With a country flavor, “Fill Her Up” tells of a gas station attendant who reconsiders robbing his boss, realizing that the money would only bring shame and pain to the woman in his life (a voice recommends giving her love and Jesus instead). Expressions of romantic love inhabit “Desert Rose,” “Ghost Story” and “Brand New Day.”
Dubious theology leads Sting to ponder who he was in previous lives (“A Thousand Years”). Reincarnation gets another nod on “Tomorrow We’ll See,” a song that clemently refers to prostitution as just another career choice. As she’s being robbed, a princess begs the desert thief to take her with him, preferring a life of crime to an arranged marriage (“After the Rain Has Fallen”). Rap interludes pump up “Perfect Love . . . Gone Wrong,” on which Sting imagines himself as a dog able to urinate on and kill his woman’s new lover (“He’d be my favorite lamppost . . . I’d like to put him in a casket/I’ll wear my best collar to his funeral”). Disappointing.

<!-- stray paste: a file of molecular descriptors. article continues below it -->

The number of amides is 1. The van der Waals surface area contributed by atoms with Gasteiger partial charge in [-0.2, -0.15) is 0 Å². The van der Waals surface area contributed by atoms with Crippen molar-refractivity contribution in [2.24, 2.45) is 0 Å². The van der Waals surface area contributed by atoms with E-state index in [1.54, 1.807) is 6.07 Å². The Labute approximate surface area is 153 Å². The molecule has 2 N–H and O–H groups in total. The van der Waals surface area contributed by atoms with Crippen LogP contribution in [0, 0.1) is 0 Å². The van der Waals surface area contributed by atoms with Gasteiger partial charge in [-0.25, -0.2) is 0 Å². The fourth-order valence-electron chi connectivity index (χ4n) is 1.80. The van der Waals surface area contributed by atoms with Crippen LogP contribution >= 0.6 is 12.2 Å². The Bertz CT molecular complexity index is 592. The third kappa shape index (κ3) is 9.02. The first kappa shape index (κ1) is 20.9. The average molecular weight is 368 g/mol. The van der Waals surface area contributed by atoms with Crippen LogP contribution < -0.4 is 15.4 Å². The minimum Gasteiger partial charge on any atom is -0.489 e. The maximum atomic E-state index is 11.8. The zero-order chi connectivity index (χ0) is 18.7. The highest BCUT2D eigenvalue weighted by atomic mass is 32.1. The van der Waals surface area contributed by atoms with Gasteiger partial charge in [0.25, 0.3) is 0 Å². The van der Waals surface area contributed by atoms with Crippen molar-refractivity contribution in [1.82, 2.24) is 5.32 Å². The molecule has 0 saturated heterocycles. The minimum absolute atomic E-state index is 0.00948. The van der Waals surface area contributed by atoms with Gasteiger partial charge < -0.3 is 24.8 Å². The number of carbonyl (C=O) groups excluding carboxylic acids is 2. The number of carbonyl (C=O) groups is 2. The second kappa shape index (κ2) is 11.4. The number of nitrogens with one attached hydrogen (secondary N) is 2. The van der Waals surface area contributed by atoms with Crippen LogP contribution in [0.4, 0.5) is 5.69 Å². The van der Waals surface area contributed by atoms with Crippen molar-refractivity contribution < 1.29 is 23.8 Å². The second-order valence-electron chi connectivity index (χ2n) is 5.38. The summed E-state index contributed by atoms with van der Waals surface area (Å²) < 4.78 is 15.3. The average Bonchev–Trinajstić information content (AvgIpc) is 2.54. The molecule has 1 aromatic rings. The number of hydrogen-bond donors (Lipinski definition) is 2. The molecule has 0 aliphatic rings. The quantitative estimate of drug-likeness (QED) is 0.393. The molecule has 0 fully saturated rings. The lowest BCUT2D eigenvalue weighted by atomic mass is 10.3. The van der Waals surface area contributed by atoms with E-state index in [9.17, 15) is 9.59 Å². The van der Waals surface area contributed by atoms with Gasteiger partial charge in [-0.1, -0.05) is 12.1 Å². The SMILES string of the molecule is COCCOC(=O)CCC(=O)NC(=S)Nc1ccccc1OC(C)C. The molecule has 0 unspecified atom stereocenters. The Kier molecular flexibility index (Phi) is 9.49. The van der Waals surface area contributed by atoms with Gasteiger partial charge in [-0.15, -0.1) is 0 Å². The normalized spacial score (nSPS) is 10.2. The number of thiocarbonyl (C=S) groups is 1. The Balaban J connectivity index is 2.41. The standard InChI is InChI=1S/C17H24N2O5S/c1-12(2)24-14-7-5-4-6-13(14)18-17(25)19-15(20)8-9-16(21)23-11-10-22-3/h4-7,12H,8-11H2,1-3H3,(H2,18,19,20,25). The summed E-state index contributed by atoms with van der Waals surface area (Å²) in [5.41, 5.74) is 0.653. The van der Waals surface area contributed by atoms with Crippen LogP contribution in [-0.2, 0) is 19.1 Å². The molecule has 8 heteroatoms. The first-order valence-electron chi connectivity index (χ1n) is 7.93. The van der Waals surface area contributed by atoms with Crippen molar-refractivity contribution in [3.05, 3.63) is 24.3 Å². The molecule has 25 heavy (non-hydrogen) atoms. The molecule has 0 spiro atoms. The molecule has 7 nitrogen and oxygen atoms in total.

Sixteen years after penning his last hit for The Police, Gordon “Sting” Sumner keeps adding to his solo credits. Having won yet another Grammy, it would appear every little thing he does is magic. But despite refreshing musical variety and the heavy dose of moral conscience on “Fill Her Up,” this CD falls short. A much better option for young fans would be Sting’s 1996 triumph, Mercury Falling.